Sunday, November 22, 2009

Miss Rodeo Nebraska Gets Ready for the NFR!

There are a lot of pageants out there, and a lot of incredible young women compete in them. It would be a misunderstanding to think of these as "beauty" pageants because the contestants are talented, accomplished indivuals. This is especially true for the "Miss Rodeo..." contestants.

A couple of weeks ago I had the privilege to attend the send-off for Miss Rodeo Nebraska to the National Finals Rodeo in Las Vegas and the competition for Miss Rodeo America.

Amy Amack has been a wonderful representative of Rodeo and of Nebraska. Miss Rodeo Nebraska is crowned each June during the PRCA Buffalo Bill Rodeo, a part of North Platte's NEBRASKAland DAYS celebration.

If you enlarge the program below, you will see a schedule of the week she has in front of her beginning on Sunday November 29 and the contestant check-in for the Miss Rodeo America pageant.
It was pretty much a full house at the new Creekside Event Center in North Platte as friends, sponsors and well-wishers gathered to give Amy an appropriate send-off. Scattered throughout the crowd are many former Miss Rodeo Nebraska's, and two former Miss Rodeo America's.
The wonderful ladies of the Miss Rodeo Nebraska Association and Pageant committee did a great job serving a delicious prime rib dinner.
Then it was on to the style show as Amy modeled some of the beautiful outfits she will wear during the pageant. Like most pageants, this one requires a lot of fantastic clothes, and many changes throughout the competition. Unlike other pageants, though, this one also requires a lot of outfits that can be worn while competing on a horse!

Here Amy shows off her "You've Been Pinked" outfit. To give you a little insight into what an incredible young woman she is, she lost her mother to breast cancer shortly before the competition in North Platte in June of 2008. Knowing how much her mother supported her competition, Amy found the strength to compete and win. She has dedicated her reign to her mother and to raise awareness of the fight against breast cancer.
Part of the purpose of the send-0ff gala is to raise money to help cover the expenses of her trip to Las Vegas. Western artist Brandon Bailey of Wyoming, currently a student at Chadron State College, donated a limited edition print to be auctioned off. Here is explaining a little of the history of the print and his association with Amy.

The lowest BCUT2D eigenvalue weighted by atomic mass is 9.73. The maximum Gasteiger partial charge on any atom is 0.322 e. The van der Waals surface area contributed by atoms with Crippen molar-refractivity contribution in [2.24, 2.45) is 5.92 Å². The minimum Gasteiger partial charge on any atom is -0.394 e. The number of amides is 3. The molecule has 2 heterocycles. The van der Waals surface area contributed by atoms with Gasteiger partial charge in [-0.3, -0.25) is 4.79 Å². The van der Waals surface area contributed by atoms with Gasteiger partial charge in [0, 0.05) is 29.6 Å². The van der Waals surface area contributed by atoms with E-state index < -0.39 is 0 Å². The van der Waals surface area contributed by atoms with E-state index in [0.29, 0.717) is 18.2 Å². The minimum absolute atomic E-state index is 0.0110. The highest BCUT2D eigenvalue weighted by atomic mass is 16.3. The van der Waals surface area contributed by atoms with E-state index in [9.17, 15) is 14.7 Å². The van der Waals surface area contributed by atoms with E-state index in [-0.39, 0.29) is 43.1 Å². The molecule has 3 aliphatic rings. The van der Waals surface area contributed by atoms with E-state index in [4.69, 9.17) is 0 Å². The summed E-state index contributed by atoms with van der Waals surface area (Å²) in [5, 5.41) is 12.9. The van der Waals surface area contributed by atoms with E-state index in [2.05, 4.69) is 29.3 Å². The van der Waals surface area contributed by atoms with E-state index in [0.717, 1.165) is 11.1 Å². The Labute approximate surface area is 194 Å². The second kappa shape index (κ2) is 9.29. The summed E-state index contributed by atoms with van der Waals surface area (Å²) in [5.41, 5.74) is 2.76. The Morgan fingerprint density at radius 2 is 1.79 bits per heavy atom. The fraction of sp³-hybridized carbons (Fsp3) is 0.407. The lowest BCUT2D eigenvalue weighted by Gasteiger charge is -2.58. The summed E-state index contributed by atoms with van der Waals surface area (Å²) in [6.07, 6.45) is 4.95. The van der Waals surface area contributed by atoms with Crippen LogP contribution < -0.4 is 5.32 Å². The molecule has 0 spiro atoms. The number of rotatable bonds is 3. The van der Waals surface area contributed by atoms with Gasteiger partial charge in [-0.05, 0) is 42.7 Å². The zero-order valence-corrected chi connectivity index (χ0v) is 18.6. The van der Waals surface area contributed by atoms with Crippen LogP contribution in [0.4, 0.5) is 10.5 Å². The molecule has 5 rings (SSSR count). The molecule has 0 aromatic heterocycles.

And here is Amy, showing off the work of this talented artist during the auction.
Miss Rodeo Nebraska doesn't just one day decides she wants to be queen of rodeo in Nebraska. It all starts many years before that, with competitions for queen and princess at many of Nebraska's rodeos. Amy has held numerous titles prior to her winning Miss Rodeo Nebraska. Here are many of the junior queens supporting Amy in her bid to become Miss Rodeo America. They include Miss Rodeo Nebraska 2010 Lady in Waiting, Miss Teen Rodeo Nebraska, Miss Burwell Rodeo, the Oregon Trail Rodeo Queen, Miss Southwest Nebraska Rodeo Queen, Miss Southwest Nebraska Junior Rodeo Queen, Miss Rodeo Cherry County, Miss Rodeo Webster County, Ogallala Round-Up Queen, Miss Rodeo Wilsonville, Logan County Rodeo Princess, Sutherland Junior Rodeo Queen, Miss Rodeo Nuckolls County and the Elwood Rodeo Queen. That's a lot of royalty!
A lot of young aspiring rodeo queens look up to Amy, who serves as an appropriate role model of young womanhood. They were also on hand to wish her well.
Another of Amy's beautiful outfits.
It is great to see all of these talented young women together. Most have farming and ranching backgrounds and all are proud representatives of the rodeos they represent, of their rural lifestyle, the sport of rodeo and Nebraska. During their competitions they not only have to display poise and professionalism, but have to have an extensive knowledge of the sport of rodeo, including the history, animals and aspects of the various competitions, and be excellent horsewomen.
If you can't make it to Las Vegas, you can follow the competition on the Miss Rodeo America Pageant Blog. And, if you would like to support Amy, you can vote for her in the People's Choice Award by texting "MISS RODEO NE" to 40841. Votes will be accepted from noon of November 5 through midnight of December 3. Before you start speed dialing though, each vote costs .99! There is, however, no limit on how many times you can vote.
Amy will finish her reign on December 31, following the competition at the National Finals Rodeo. That is when the 2010 queen, Michelle Boeshart will begin her reign. Her coronation is scheduled in North Platte at the Quality Inn and Suites on January 8th.
Michelle just happens to be the daughter of my best friend, and represented the Sutherland Rodeo as Junior Queen in 2001.
This outstanding young woman will also be a worthy representative of the state of Nebraska, the Buffalo Bill Rodeo, and of the competition during NEBRASKAland DAYS. It will be interesting to watch her during her reign.
Thanks for stopping by. The coffee is always on.

Saturday, November 14, 2009

It's Been A Hard Week